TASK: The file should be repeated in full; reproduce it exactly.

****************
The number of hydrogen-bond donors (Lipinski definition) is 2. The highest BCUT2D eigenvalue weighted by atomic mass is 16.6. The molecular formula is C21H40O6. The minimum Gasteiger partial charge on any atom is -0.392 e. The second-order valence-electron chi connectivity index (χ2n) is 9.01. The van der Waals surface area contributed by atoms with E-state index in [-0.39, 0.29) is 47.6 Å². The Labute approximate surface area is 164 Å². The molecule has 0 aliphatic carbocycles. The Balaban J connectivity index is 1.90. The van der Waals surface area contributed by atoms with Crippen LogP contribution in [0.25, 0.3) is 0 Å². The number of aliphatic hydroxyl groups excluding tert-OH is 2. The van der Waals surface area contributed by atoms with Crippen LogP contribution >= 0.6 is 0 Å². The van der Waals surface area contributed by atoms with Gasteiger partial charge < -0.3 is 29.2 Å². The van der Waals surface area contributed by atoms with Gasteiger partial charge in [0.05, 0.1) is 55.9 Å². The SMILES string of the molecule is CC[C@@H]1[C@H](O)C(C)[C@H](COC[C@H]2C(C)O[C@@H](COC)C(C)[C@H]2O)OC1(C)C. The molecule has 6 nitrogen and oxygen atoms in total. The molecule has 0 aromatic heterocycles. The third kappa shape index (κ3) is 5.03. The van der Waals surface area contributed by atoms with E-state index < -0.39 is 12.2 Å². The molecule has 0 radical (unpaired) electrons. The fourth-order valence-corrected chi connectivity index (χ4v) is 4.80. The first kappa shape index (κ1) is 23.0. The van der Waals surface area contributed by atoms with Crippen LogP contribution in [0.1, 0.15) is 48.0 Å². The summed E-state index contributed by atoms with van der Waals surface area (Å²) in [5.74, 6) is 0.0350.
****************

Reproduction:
The number of hydrogen-bond donors (Lipinski definition) is 2. The highest BCUT2D eigenvalue weighted by atomic mass is 16.6. The molecular formula is C21H40O6. The minimum Gasteiger partial charge on any atom is -0.392 e. The second-order valence-electron chi connectivity index (χ2n) is 9.01. The van der Waals surface area contributed by atoms with E-state index in [-0.39, 0.29) is 47.6 Å². The Labute approximate surface area is 164 Å². The molecule has 0 aliphatic carbocycles. The Balaban J connectivity index is 1.90. The van der Waals surface area contributed by atoms with Crippen LogP contribution in [0.25, 0.3) is 0 Å². The number of aliphatic hydroxyl groups excluding tert-OH is 2. The van der Waals surface area contributed by atoms with Crippen LogP contribution >= 0.6 is 0 Å². The van der Waals surface area contributed by atoms with Gasteiger partial charge < -0.3 is 29.2 Å². The van der Waals surface area contributed by atoms with Gasteiger partial charge in [0.05, 0.1) is 55.9 Å². The SMILES string of the molecule is CC[C@@H]1[C@H](O)C(C)[C@H](COC[C@H]2C(C)O[C@@H](COC)C(C)[C@H]2O)OC1(C)C. The molecule has 6 nitrogen and oxygen atoms in total. The molecule has 0 aromatic heterocycles. The third kappa shape index (κ3) is 5.03. The van der Waals surface area contributed by atoms with E-state index < -0.39 is 12.2 Å². The molecule has 0 radical (unpaired) electrons. The fourth-order valence-corrected chi connectivity index (χ4v) is 4.80. The first kappa shape index (κ1) is 23.0. The van der Waals surface area contributed by atoms with Crippen LogP contribution in [0.1, 0.15) is 48.0 Å². The summed E-state index contributed by atoms with van der Waals surface area (Å²) in [5.74, 6) is 0.0350.